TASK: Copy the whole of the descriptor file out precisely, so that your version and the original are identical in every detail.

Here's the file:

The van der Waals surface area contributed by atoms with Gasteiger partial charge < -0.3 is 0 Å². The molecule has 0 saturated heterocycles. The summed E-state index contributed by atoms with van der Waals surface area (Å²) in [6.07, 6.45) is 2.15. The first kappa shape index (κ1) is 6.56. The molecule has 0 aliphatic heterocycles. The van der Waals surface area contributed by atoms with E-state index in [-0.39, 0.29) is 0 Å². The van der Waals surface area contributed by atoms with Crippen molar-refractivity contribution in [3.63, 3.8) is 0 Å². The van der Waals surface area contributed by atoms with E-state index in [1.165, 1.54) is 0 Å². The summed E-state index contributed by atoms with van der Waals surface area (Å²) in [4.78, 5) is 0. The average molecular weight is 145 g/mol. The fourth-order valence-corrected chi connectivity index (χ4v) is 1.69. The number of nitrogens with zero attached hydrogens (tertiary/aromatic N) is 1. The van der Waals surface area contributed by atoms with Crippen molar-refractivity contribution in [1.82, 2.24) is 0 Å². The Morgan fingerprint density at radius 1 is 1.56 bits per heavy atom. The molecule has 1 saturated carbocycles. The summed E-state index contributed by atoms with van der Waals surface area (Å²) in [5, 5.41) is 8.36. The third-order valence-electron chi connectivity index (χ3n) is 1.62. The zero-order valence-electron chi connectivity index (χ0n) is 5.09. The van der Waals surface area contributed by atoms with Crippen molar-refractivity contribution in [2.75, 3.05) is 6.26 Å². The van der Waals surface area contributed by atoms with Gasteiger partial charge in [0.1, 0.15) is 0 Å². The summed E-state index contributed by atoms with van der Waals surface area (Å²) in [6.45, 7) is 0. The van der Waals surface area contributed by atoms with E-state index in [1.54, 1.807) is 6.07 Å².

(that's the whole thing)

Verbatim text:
The van der Waals surface area contributed by atoms with Gasteiger partial charge < -0.3 is 0 Å². The molecule has 0 saturated heterocycles. The summed E-state index contributed by atoms with van der Waals surface area (Å²) in [6.07, 6.45) is 2.15. The first kappa shape index (κ1) is 6.56. The molecule has 0 aliphatic heterocycles. The van der Waals surface area contributed by atoms with E-state index in [-0.39, 0.29) is 0 Å². The van der Waals surface area contributed by atoms with Crippen molar-refractivity contribution in [3.63, 3.8) is 0 Å². The van der Waals surface area contributed by atoms with E-state index in [1.165, 1.54) is 0 Å². The summed E-state index contributed by atoms with van der Waals surface area (Å²) in [4.78, 5) is 0. The average molecular weight is 145 g/mol. The fourth-order valence-corrected chi connectivity index (χ4v) is 1.69. The number of nitrogens with zero attached hydrogens (tertiary/aromatic N) is 1. The van der Waals surface area contributed by atoms with Crippen molar-refractivity contribution in [1.82, 2.24) is 0 Å². The Morgan fingerprint density at radius 1 is 1.56 bits per heavy atom. The molecule has 1 saturated carbocycles. The summed E-state index contributed by atoms with van der Waals surface area (Å²) in [5, 5.41) is 8.36. The third-order valence-electron chi connectivity index (χ3n) is 1.62. The zero-order valence-electron chi connectivity index (χ0n) is 5.09. The van der Waals surface area contributed by atoms with Crippen molar-refractivity contribution in [2.75, 3.05) is 6.26 Å². The van der Waals surface area contributed by atoms with Gasteiger partial charge in [0.1, 0.15) is 0 Å². The summed E-state index contributed by atoms with van der Waals surface area (Å²) in [6.45, 7) is 0. The van der Waals surface area contributed by atoms with E-state index in [1.54, 1.807) is 6.07 Å².